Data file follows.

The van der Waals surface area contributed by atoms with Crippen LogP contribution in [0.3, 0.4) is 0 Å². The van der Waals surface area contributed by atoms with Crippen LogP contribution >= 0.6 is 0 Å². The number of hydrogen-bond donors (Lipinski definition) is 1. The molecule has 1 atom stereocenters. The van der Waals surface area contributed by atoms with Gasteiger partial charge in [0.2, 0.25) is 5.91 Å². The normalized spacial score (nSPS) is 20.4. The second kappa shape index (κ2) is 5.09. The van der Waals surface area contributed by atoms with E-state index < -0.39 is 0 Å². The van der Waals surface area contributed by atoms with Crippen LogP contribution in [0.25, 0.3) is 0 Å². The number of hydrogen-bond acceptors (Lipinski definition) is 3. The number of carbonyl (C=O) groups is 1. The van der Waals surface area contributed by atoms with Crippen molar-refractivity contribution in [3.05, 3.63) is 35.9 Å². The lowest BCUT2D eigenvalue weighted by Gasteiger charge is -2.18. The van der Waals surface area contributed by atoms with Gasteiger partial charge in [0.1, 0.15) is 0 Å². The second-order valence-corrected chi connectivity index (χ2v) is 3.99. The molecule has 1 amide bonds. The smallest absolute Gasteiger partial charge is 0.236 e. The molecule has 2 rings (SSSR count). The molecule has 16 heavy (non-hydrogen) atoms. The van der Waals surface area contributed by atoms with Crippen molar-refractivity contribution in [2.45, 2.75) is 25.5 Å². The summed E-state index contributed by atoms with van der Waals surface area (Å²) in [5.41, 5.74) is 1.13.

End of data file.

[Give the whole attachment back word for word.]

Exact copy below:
The van der Waals surface area contributed by atoms with Crippen LogP contribution in [0.3, 0.4) is 0 Å². The van der Waals surface area contributed by atoms with Crippen LogP contribution >= 0.6 is 0 Å². The number of hydrogen-bond donors (Lipinski definition) is 1. The molecule has 1 atom stereocenters. The van der Waals surface area contributed by atoms with Gasteiger partial charge in [0.2, 0.25) is 5.91 Å². The normalized spacial score (nSPS) is 20.4. The second kappa shape index (κ2) is 5.09. The van der Waals surface area contributed by atoms with E-state index < -0.39 is 0 Å². The van der Waals surface area contributed by atoms with Crippen LogP contribution in [0.25, 0.3) is 0 Å². The number of hydrogen-bond acceptors (Lipinski definition) is 3. The number of carbonyl (C=O) groups is 1. The van der Waals surface area contributed by atoms with Crippen molar-refractivity contribution in [3.05, 3.63) is 35.9 Å². The lowest BCUT2D eigenvalue weighted by Gasteiger charge is -2.18. The van der Waals surface area contributed by atoms with Gasteiger partial charge in [0.1, 0.15) is 0 Å². The second-order valence-corrected chi connectivity index (χ2v) is 3.99. The molecule has 1 amide bonds. The smallest absolute Gasteiger partial charge is 0.236 e. The molecule has 2 rings (SSSR count). The molecule has 16 heavy (non-hydrogen) atoms. The van der Waals surface area contributed by atoms with Crippen molar-refractivity contribution in [2.45, 2.75) is 25.5 Å². The summed E-state index contributed by atoms with van der Waals surface area (Å²) in [5.41, 5.74) is 1.13.